What Is the Democratic Alternative to the American Health Care Act?

We are about an hour and a half from the House vote on the ludicrously named American Health Care Act, which brings to mind the famous phrase from Joseph Conrad’s Heart of Darkness: “The horror! The horror!” In typical fashion, Not-My-President Trump is threatening recalcitrant Republicans in the House that he will “come after you” if they don’t support the AHCA. Changes are being made to make the legislation more palatable to extreme right-wing Congressmen in the so-called Freedom Caucus. It’s hard to tell what is going on because most of the action is behind closed doors, but it seems clear that major reductions in benefits for low-income people have been incorporated into the legislation to buy votes of the ultra-conservative far right wing of the Republican Party. Those Republicans coldly and calmly stand before media cameras and boast about removing health care benefits from the AHCA package.

Given the inhumane indifference with which the AHCA treats most health-challenged people and given that it includes a large tax break for the wealthiest Americans, there is nothing good to say about the legislation. Most Democrats have railed against it since its details were released after much secret negotiating among its Republican sponsors.

What has begun to stand out to me is that while Democrats have rightly and righteously opposed the AHCA, they, including former President Obama himself, have acknowledged that there are issues with the Affordable Care Act (aka Obamacare) that need to be addressed. Instead of producing an alternative to the AHCA that would make repairs where needed, however, the Democratic leadership has focused entirely on the multitude of negative features of the “repeal and replace” legislation.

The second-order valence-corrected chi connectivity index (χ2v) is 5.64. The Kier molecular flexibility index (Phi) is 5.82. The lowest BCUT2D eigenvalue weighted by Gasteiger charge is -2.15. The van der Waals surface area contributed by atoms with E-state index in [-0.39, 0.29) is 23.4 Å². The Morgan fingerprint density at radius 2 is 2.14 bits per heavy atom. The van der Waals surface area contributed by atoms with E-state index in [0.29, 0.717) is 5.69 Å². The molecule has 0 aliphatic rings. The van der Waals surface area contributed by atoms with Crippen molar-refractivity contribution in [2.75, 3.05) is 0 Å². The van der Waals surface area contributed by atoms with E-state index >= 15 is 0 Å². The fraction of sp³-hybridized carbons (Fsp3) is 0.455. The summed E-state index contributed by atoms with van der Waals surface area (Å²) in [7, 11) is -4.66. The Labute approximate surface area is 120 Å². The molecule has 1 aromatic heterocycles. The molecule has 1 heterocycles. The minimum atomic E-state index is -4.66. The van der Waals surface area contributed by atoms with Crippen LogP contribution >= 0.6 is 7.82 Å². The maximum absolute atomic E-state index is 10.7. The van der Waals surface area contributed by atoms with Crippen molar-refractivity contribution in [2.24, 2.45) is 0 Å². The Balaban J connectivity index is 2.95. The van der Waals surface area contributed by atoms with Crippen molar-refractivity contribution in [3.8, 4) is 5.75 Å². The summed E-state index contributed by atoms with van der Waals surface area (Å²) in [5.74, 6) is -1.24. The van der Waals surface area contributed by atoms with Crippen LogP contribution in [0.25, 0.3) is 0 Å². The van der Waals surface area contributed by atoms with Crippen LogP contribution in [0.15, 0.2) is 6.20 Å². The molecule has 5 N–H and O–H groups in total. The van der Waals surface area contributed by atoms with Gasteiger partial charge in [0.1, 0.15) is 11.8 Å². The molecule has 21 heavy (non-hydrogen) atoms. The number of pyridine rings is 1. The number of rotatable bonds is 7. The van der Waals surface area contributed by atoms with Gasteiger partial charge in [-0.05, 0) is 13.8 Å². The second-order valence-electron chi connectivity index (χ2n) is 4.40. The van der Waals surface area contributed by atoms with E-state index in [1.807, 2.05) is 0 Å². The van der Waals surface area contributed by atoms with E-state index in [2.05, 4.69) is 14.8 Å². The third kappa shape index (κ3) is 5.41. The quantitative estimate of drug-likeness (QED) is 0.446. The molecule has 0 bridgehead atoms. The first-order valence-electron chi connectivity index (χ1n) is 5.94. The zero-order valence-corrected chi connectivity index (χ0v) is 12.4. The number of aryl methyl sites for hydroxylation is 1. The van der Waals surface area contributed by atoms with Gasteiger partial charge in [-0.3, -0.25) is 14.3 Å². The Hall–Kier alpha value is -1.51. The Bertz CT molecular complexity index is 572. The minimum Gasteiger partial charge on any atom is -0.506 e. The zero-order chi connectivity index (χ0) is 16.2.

This may be a political attempt to make the Republicans “own” the AHCA and its inevitably horrific consequences, but it strikes me, late in the game (I admit), that this is not the best strategy. Rather than simply counting on a handful of Republican legislators to block the legislation in the House or Senate, it would have been better, I think, to offer a realistic alternative to the current Obamacare.

Perhaps most interesting are the observations of Jennifer Rubin, described by the Washington Post as a person who “writes the Right Turn blog for The Post, offering reported opinion from a conservative perspective. She covers a range of domestic and foreign policy issues and provides insight into the conservative movement and the Republican Party.” http://wapo.st/2nSfAyQ. Rubin said this:

“… the legislation is a dog’s breakfast. It’s a bill that does not repeal Obamacare and does not address the most acute issue, namely rising premiums. Speaker Paul Ryan (R-Wis.) keeps promising that will be addressed in the third prong of legislation, but as Sen. Tom Cotton (R-Ark.) points out that is never happening (since there are not eight Democratic votes). If the GOP passes this, it will be stuck with the worst of all worlds — a highly regulated insurance market with skimpier tax credits than were available under Obamacare. That, plus the roll back on Medicaid expansion, explains why so many conservatives and moderates oppose it.